Holiday pay: British Gas refused permission to appeal to the Supreme Court

Posted by , 1st March 2017
Many employers have been closely following the important holiday pay litigation in the case of British Gas v Lock, where Mr Lock contended that he was entitled to be paid notional results-based commission for the period he was on holiday between 19 December 2011 and 3 January 2012. Following an unsuccessful appeal to the Court of Appeal, UNISON has confirmed that British Gas has been refused permission to appeal to the Supreme Court. What does this mean now for the inclusion of commission in holiday pay?

Following a referral to the Court of Justice of the European Union (CJEU), which decided in 2014 that commission such as Mr Lock’s should be included in the calculation of his holiday pay, the Leicester Employment Tribunal ruled in 2015 that it could read words into the UK’s Working Time Regulations 1998 to give effect to the CJEU’s decision. British Gas appealed unsuccessfully to the EAT and then again unsuccessfully to the Court of Appeal which gave its judgment last October.

What does this mean for employers?

The fact that the Supreme Court has refused British Gas permission to appeal now means that the position is (relatively) settled on the basis of the Court of Appeal ruling. Under previous UK case law, workers with normal working hours did not have to be paid holiday pay referable to the amount of results-based commission they earned, but only for the amount due under their contract for their normal working hours. Now, if a worker has normal working hours and they earn results-based commission (for example where the individual earns commission based on sales achieved), then an element of that commission will have to be included in their holiday pay.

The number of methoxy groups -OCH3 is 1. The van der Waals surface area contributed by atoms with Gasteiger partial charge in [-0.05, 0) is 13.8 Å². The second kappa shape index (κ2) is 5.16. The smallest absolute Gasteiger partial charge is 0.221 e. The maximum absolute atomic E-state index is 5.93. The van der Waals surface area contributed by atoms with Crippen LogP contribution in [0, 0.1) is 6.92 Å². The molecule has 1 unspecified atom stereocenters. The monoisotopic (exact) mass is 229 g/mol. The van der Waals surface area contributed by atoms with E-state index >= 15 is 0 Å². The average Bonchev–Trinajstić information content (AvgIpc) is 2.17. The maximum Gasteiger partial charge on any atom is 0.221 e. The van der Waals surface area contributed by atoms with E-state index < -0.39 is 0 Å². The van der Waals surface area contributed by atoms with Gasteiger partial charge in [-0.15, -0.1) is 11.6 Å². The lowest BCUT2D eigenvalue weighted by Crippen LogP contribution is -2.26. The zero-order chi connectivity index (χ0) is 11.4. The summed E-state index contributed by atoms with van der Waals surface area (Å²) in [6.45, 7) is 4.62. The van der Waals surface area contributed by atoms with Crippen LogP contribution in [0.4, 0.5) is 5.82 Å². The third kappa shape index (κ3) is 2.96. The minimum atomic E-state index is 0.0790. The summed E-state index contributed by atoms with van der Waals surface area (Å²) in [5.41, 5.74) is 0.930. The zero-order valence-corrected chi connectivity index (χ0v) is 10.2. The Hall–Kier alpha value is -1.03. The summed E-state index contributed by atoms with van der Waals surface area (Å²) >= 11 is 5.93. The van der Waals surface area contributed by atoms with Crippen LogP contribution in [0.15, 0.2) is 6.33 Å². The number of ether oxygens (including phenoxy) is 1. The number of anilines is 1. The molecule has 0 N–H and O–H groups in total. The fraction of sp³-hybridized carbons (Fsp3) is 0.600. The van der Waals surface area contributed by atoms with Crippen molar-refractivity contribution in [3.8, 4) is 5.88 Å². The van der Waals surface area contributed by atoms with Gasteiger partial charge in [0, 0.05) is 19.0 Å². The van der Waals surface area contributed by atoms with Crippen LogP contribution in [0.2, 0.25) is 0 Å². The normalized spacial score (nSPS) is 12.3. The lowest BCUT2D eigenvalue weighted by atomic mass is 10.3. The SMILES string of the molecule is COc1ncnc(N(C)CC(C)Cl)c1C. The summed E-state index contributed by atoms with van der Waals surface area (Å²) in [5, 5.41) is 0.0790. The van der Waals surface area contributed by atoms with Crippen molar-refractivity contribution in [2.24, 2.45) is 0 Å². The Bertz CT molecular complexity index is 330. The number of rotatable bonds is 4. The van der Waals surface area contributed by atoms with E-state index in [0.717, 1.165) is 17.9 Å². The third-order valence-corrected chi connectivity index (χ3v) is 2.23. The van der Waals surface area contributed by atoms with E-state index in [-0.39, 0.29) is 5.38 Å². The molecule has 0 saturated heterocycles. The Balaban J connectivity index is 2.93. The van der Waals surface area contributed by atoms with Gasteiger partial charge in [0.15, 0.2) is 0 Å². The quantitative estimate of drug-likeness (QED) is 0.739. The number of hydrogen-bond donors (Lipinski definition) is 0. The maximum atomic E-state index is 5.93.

Note, though, that this only applies to the 4 weeks’ holiday guaranteed by the Working Time Directive and not the UK’s additional 1.6 weeks’ statutory holiday or additional contractual holiday.

Those without normal working hours already have to receive holiday pay based on their average earnings, including commission, for the preceding 12 weeks.

What is the reference period?

One of the key questions in the mind of employers is, if notional commission must now be included in holiday pay for those with normal working hours, what reference period should be used to calculate how much commission a worker normally earns? The CJEU thought that it should be a ‘representative’ reference period, but left interpretation of this up to the UK courts to decide.

The Leicester ET in its original decision stated that it was not deciding this point, but in fact it appeared to do so because of the wording it suggested should be ‘read into’ the Working Time Regulations 1998. The effect of the decision in Mr Lock’s case is that his holiday pay should be calculated at an average hourly rate based on remuneration payable to him over the 12 weeks prior to the first day of his holiday.

In addition, the Court of Appeal judgment referred to a subsequent order by the ET, following agreement by Mr Lock and British Gas, that the reference period in his case should be 12 weeks. There is, however, a note of caution: for many employers, such a reference period may well not be representative. Consider, for example, staff whose commission varies significantly depending on the time of year – perhaps whose sales are highest over Christmas or over a summer period. Or indeed staff who only get a commission or incentive bonus payment once a year. It is open to employers to argue in such cases that the reference period should not be the 12 weeks prior to the holiday. Indeed, the Court of Appeal made very clear that it was not deciding general principles about the reference period and that this ruling was confined to Mr Lock’s case. Employers will be left to make their own judgment (and potentially defend it in an Employment Tribunal), but this could be a useful negotiating tool for settlements with staff or unions.

What happens now?

Employers who have not yet decided whether or how they will include results-based commission in holiday pay now have some more certainty, although they will have to draw their own conclusions in relation to the appropriate reference period. Backdated claims for holiday pay will be limited in some circumstances.

In addition, we await with interest the final outcome of the Leicester ET case, which has not yet ruled on whether the commission scheme already effectively compensated Mr Lock for the period of holiday (albeit unlawfully – i.e. holiday pay was already ‘rolled up’ into the amounts paid under the commission scheme), or on what amount Mr Lock should be awarded. We will keep you updated when this outcome is known.

Finally, will Brexit have any impact? Watch this space.

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